What is a Flying Wedge?

Donn Saylor

A flying wedge is a configuration utilized by police, athletes, and the military for charging at opposing groups. Also known as a boar's head, a flying V, or a wedge, this style of grouping people together is used to control or overtake others, typically groups of people who are in conflict with those in the wedge formation. The flying wedge has been employed in a variety of circumstances and arenas, from medieval wars to modern-day riots, from World War II battles to American football games.

The flying wedge is banned by the UK Rugby Union.
The flying wedge is banned by the UK Rugby Union.

The shape, design, and formation of a flying wedge are rather simple and straightforward. A group of people arrange themselves in a V shape, traditionally with one person at the tip of the V. As a whole, the group charges forward, led by the individual at the apex of the formation. A variation of this format is the inverted wedge, which is essentially the opposite of the flying wedge and involves two V formations moving forward side by side, a third group immediately behind and between them, with each grouping arranged in an inverted V shape.

Police often use the flying wedge formation when attempting to control riots.
Police often use the flying wedge formation when attempting to control riots.

The history of the flying wedge is rich and varied. Though no one is certain exactly when the V formation was first utilized, its traceable roots stretch back to antiquity. Ancient Greek peoples assembled in flying wedges during battle, and rulers like Alexander the Great and Philip II of Macedon often led their armies in this manner. The use of the flying wedge eventually spread across the world, and, as the centuries passed, was recognized by subsequent generations as a beneficial maneuver in overtaking and intimidating opponents.

In the world of sports, the flying wedge was most famously utilized during a Harvard-Yale football game in 1892. Harvard first employed the tactic, which entailed the team in possession of the ball "locking together" and advancing forward in a slow run. The play turned out to be an exceptionally vicious one and has gone down in American football history. Despite its element of savagery, the flying wedge play was deemed highly effective. Regardless, it was banned from use in 1894. The Rugby Union in the United Kingdom also prohibits the use of the flying wedge.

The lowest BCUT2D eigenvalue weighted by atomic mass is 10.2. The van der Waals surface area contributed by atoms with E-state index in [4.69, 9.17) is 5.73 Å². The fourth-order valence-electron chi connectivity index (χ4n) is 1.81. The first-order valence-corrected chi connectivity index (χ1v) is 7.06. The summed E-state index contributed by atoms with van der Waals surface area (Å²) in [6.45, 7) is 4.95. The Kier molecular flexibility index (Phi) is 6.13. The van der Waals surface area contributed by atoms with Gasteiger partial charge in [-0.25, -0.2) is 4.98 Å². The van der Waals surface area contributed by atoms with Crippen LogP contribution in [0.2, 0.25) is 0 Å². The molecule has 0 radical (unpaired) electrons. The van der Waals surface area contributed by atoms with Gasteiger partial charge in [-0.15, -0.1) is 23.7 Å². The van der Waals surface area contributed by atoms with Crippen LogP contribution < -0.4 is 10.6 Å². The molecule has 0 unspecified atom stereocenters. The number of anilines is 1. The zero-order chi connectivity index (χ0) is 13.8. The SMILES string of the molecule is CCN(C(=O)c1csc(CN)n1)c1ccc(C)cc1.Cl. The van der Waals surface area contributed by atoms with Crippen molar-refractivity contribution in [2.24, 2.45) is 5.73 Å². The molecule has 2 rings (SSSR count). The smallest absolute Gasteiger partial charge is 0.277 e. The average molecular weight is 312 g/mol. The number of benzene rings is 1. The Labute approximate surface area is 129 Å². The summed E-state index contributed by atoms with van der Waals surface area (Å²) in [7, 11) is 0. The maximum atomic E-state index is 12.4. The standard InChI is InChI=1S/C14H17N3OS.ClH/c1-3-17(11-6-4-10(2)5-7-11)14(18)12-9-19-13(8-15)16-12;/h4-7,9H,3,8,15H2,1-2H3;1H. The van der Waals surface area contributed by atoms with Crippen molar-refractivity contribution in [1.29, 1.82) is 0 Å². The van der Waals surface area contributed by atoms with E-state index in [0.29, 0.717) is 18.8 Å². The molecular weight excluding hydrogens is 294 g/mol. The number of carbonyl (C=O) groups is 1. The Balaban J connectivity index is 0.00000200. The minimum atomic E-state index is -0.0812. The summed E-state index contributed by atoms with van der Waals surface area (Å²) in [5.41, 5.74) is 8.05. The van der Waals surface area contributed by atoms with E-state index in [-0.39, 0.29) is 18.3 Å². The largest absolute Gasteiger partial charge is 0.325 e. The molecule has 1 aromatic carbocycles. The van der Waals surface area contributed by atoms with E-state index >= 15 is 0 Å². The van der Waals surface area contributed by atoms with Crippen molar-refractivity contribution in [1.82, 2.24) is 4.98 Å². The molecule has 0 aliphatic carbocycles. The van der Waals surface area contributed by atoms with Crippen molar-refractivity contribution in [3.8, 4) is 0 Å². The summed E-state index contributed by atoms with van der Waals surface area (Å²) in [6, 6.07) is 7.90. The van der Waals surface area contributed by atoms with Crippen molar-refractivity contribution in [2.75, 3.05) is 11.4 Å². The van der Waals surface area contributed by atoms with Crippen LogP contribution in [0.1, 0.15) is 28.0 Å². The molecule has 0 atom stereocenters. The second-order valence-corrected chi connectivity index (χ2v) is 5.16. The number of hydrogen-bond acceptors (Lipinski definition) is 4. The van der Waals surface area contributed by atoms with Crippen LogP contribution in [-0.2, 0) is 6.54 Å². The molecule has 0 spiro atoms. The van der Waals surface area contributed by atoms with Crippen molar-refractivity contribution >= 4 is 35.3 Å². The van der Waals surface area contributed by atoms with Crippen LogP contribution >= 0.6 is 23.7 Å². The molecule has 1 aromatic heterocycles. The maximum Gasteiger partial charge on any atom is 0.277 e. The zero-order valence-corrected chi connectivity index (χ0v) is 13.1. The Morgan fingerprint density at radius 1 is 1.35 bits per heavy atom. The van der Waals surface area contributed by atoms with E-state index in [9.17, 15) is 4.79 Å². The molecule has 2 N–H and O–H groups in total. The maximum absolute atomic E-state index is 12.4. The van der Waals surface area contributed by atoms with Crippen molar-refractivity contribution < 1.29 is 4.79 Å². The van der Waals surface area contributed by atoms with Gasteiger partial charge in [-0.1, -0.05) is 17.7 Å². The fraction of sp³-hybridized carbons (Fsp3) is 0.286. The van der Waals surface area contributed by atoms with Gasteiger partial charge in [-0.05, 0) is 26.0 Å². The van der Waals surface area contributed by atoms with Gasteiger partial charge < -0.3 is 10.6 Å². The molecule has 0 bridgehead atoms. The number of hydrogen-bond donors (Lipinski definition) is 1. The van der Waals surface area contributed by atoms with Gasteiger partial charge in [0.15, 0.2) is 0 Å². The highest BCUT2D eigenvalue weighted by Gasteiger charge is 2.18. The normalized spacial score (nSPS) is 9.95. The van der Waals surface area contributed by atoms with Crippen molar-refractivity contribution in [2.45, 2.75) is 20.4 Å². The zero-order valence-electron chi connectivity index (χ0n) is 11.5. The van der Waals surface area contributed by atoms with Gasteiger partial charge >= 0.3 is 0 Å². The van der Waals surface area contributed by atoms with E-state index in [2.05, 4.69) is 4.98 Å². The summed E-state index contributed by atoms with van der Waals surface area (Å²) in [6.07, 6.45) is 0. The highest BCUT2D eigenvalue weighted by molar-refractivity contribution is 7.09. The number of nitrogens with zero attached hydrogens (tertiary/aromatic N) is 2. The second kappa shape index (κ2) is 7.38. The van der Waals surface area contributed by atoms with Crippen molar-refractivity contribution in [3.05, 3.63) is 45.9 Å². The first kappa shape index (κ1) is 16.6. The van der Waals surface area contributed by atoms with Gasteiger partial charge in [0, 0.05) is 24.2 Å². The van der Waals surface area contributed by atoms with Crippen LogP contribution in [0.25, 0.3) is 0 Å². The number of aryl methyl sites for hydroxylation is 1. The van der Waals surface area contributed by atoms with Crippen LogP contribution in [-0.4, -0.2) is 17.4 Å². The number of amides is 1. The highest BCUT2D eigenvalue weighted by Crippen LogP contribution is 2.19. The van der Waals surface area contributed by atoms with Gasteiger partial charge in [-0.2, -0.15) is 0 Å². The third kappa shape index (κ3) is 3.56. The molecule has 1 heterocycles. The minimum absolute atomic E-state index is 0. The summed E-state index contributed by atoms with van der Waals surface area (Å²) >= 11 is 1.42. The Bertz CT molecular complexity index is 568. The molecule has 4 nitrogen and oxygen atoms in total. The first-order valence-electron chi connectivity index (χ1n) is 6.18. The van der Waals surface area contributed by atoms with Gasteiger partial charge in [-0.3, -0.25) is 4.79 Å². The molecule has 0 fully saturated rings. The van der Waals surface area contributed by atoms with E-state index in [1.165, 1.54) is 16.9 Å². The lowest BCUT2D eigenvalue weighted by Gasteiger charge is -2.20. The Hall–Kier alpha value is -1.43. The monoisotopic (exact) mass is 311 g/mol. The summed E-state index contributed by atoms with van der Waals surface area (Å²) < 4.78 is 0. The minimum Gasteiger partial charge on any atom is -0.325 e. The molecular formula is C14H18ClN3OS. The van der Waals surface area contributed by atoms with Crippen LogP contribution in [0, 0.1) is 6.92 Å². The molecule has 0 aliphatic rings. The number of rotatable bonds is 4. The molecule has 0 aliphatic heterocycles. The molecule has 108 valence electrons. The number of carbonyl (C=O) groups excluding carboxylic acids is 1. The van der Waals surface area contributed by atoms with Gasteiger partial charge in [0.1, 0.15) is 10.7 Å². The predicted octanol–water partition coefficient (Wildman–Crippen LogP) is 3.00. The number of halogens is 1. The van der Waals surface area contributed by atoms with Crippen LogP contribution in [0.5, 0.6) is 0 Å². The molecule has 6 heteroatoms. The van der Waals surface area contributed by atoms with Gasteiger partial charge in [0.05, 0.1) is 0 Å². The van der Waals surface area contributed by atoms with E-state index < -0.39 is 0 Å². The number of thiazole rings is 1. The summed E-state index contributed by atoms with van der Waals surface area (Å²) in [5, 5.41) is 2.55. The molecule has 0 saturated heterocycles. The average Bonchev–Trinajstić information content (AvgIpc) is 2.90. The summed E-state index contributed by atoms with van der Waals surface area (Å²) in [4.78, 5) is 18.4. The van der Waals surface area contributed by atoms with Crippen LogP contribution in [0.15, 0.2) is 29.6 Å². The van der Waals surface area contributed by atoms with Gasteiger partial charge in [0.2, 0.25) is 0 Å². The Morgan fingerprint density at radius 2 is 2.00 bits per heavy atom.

Police often use flying wedges when dismantling demonstrations or quelling riots. The formation is ideal for breaking up large groups of people. Law enforcement may also use a flying wedge when escorting a celebrity or other notable figure through a crowd of adoring fans.

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Discussion Comments


@mrwormy, I was in the National Guard for a few years and they drilled us on the flying wedge formation every weekend. If it was done right, very few people directly in front of it could break through our line.


Not that I did it myself, but I remember some activist friends in college practicing a maneuver called the Snake Dance. They said it was the best defense against the flying wedge used by riot police. People would form a long line, one behind the other, and the person at the front of the line would make unpredictable moves, like a real snake. It was an effective way to move a lot of people past the flying wedge.

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